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Forum Home > Level Two (Intermediate) Spanish > Preterite vs Imperfect Past Tenses

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(This is an advanced lesson so we'll presume that you already know how to conjugate verbs in the preterite and imperfect tenses.)

The preterite and imperfect are both simple (one-word) tenses indicating an action or state in the past, but they have quite different meanings and implications.

This can be quite confusing because in English we are able to use the preterite (or simple) past to speak about actions that:

1. were 'one time' occurrences completed at a certain point in the past - I bought a pair of shoes yesterday.

2. were part of a series of events - I read a book, ate a biscuit, and went for a walk.

3. went on for a certain amount of time - The movie lasted for two hours.

4. happened frequently - When I was little we always went to the beach.  ... and to  

5. describe things, people and settings - It was a dark night, the air was cold, and the man was tall.

In Spanish, however, you can only use the preterite tense for numbers 1-3 above. To describe a setting or situation or to describe actions that happened frequently (unless you specifically state the number of occurrences) you need the imperfect tense.

To help us understand how to use these two tenses it might help to view time as a pedestrian crossing complete with red and green ‘stop’ and ‘go’ lights.

The red 'stop' man is like the preterite tense. It stops a past action or state at a certain point in time or views it as completed.

For instance to say ‘I ate an apple’ you would use the preterite. It’s as if the red stop man has frozen the complete action into a moment.  The apple has been eaten.

Comí (pret) una manzana.    I ate an apple.

The green 'go' man is like the imperfect tense. It allows the past action or state to keep going, to be in a state of progress.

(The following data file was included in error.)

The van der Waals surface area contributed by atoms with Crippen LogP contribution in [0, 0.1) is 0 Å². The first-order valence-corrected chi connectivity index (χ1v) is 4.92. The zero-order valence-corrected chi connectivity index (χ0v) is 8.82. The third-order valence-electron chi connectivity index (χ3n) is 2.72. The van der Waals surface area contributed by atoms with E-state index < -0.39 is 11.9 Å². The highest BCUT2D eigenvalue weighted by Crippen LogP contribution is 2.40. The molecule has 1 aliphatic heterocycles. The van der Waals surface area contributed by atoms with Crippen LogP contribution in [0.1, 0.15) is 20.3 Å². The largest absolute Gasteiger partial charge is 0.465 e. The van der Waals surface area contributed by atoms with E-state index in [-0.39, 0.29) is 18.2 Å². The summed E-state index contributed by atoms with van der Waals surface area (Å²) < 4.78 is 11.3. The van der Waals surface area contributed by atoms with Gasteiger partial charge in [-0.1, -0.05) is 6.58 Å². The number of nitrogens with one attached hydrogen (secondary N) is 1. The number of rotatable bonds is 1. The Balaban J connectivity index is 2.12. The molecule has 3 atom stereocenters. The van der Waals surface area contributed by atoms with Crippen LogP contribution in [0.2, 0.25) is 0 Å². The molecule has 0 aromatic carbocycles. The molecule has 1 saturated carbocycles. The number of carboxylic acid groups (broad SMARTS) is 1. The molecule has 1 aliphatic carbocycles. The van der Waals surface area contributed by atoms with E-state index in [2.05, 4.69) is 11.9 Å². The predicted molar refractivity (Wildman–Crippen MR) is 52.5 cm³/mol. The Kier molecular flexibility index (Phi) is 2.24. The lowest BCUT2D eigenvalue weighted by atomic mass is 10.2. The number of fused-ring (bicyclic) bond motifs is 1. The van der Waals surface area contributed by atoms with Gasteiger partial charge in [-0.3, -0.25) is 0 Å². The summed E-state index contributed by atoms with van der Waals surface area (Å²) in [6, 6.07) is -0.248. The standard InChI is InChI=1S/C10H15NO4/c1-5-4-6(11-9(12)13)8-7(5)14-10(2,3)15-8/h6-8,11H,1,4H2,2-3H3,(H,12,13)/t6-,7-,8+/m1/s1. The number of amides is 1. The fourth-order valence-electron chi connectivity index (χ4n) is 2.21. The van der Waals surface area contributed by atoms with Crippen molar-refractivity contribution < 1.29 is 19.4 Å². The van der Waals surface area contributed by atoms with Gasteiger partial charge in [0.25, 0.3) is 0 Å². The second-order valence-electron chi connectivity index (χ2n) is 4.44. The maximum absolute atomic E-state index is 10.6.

So, to say ‘I was eating an apple’ to describe the action while it is actually in progress, you would use the imperfect tense.  Here you can picture the action as it is happening, the apple is still being eaten at this moment.

Yo comía (imp) una manzana.  I was eating an apple.

Now lets look at some uses of each tense. We'll start with the preterite, the red 'stop' man.

Use the preterite to present an action or state as completed, instantaneous or as being a 'one time' action:

Tip: If the sentence includes a time expression, even a long one, which limits the action to a period of time, (e.g. last year, yesterday, two thousand years ago, on Saturday night, at three o’clock etc.), often that is an indication that the action is being viewed as completed and suggests the preterite. 

Bailé toda la noche. I danced all night.

Ayer comí una manzana. Yesterday I ate an apple.

De repente, el muchacho miró hacia arriba. Suddenly, the boy looked up.

Leí aquel libro una vez.  I read that book once.

You may not even specifically mention the time, but you still use the preterite if you are referring to a completed event, action, or state.

Comí una manzana. I ate an apple.

(I ate it, it’s all gone, the action is over!)

Ví a mi mamá. I saw my mum.

(I saw her through the crowd but then she was gone. That action is finished, firmly in the past.)

¿Quién rompió la jarra? Who broke the jug?

Hablé con mi profesora. I spoke with my teacher.

(Thank goodness that’s over! I spoke to her and then got out of there as quickly as possible!)

Hice mi tarea. I did my homework.

(Yes I did! It’s all done, end of story. I’m not doing it any more. I don’t have to, it’s done.)

Pasó una semana. A week went by.

(Yes, it was a whole week but it’s completed. We’ve moved on.)

El chico estuvo enfermo. The boy was sick (but now he’s not).

Use the Preterite for: Changes in Mental State or Feelings

This is often expressed with the Spanish reflexive form and it is like the English ‘to get’ or ‘to become’ + an adjective.

Me enfermé.   I got sick.

Se enteró del error.   He found out about the error.

Se puso enojado con el árbitro.   He got mad with the referee.